JEP 302: Lambda Leftovers
brian.goetz at oracle.com
Wed Dec 7 19:42:47 UTC 2016
> TLDR: I've seen direct evidence of not being able to shadow lambda
> parameters actually being beneficial for readability.
I believe you. Both ways have pros and cons; there are times when it
forces you to be clearer, and there are times when it just forces you to
crap up your code. The debate over this in the original JSR-335 EG
reflected this. Ultimately the decision didn't end up getting made on
the basis of one being demonstrably better than the other -- because no
one could offer a strong enough argument for either; instead, we hid
behind that last refuge of scoundrels, "consistency". Specifically, the
scoping rules seemed more consistent the way they were originally
written, but no one was really all that comfortable with the decision.
> The readability issue is really cropping up a lot with the lambdas code I'm
> seeing. Many developers are already following a short hand idiom for lambda
> variables e.g. using 'k' instead of 'key', along with some other idioms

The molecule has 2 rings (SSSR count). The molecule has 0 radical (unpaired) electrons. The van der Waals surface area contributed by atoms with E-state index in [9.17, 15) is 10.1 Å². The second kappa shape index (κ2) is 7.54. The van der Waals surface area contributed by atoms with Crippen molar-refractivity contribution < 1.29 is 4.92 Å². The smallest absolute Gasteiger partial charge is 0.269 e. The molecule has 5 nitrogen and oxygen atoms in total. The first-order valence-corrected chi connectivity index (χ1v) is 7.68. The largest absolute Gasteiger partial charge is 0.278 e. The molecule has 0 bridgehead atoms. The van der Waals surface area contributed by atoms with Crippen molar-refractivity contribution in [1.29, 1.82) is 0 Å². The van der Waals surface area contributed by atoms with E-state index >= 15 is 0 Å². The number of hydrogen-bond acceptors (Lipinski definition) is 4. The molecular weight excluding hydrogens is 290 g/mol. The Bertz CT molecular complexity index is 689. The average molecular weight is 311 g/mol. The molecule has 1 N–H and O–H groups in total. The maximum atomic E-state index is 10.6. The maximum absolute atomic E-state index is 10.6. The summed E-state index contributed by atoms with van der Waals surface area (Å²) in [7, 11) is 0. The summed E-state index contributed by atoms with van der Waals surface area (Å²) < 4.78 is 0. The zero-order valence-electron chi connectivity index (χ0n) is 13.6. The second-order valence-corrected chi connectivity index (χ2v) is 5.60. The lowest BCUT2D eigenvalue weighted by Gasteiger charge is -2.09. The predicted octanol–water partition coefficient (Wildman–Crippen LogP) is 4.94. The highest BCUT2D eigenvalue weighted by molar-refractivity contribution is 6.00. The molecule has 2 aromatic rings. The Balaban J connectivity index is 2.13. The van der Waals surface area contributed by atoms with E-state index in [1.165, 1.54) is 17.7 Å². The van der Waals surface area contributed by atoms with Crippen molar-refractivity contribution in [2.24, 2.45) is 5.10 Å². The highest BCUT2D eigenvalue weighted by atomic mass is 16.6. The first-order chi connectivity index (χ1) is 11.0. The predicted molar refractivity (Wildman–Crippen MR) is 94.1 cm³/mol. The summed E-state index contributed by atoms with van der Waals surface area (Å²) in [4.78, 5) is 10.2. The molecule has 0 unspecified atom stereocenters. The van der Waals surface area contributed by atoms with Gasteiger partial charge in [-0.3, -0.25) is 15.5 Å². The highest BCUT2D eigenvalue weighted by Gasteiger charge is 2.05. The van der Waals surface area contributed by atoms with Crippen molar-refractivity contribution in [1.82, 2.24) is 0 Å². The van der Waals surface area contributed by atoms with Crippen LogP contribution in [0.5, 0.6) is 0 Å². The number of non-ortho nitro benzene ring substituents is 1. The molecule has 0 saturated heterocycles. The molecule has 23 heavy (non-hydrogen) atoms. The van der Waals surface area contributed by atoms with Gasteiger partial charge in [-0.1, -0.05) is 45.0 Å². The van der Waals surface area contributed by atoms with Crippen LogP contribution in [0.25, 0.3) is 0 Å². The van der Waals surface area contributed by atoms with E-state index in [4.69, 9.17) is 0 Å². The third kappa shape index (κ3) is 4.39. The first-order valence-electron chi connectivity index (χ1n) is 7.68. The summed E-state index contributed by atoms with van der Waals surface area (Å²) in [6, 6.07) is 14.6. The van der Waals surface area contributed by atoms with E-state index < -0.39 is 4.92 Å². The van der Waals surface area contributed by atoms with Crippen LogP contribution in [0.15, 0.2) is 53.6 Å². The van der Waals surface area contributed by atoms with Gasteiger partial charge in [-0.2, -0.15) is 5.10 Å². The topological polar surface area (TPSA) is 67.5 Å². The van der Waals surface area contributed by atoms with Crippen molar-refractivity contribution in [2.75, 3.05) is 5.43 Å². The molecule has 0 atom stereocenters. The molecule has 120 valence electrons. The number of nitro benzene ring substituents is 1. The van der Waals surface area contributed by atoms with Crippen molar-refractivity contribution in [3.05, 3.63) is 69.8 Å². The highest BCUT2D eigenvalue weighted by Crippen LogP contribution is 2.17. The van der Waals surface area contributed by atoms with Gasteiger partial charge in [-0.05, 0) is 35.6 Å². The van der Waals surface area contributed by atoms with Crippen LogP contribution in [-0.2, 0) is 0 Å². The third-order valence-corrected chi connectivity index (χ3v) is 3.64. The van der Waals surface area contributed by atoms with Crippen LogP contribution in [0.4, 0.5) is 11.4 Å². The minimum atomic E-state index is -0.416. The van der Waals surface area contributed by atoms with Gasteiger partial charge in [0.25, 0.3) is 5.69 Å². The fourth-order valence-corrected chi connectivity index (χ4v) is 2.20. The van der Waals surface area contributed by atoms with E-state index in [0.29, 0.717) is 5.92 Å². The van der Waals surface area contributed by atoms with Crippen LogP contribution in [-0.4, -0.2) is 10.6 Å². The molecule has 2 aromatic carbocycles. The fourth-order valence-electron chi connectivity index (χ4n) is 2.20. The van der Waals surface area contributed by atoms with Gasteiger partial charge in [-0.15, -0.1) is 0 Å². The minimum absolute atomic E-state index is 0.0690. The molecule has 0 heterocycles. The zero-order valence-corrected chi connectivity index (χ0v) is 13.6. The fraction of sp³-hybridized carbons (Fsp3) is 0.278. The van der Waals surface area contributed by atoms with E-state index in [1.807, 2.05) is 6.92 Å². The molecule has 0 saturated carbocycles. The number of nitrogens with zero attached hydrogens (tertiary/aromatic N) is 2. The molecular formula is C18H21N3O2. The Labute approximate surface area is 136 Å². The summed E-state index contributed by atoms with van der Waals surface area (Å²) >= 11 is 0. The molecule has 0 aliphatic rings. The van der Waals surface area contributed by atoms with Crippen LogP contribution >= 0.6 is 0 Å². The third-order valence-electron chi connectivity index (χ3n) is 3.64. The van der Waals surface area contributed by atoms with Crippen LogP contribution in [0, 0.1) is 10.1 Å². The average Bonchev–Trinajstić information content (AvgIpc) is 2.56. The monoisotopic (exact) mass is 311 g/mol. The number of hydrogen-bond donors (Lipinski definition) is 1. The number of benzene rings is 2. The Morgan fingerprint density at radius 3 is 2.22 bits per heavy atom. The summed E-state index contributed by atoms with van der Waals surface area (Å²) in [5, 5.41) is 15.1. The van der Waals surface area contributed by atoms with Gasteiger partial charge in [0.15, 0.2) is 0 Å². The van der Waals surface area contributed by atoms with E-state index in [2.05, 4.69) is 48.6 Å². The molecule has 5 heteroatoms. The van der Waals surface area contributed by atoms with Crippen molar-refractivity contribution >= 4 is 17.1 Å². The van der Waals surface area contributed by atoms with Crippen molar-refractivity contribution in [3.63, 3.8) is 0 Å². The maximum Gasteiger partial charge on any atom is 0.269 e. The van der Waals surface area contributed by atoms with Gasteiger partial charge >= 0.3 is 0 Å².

> that do lessen the readability of lambdas based code in general.
Yes, this is very tempting. And for simple lambdas (x -> x + 1), its
just fine. But as lambdas get more complicated, developers don't always
adjust their habits, as you've observed.
The main place where the current scoping rules bite is when the argument
of the nested lambda _refers to the same thing_ as the same-named
argument in the outer lambda. Such as:
Function<K, V> mapGetter k -> map.computeIfAbsent(k, k -> new
Here, both k's are the same thing, so calling the second 'kk' seems
gratuitously specific. But this is just one use case; there are others
where multiple names would make the code more readable.
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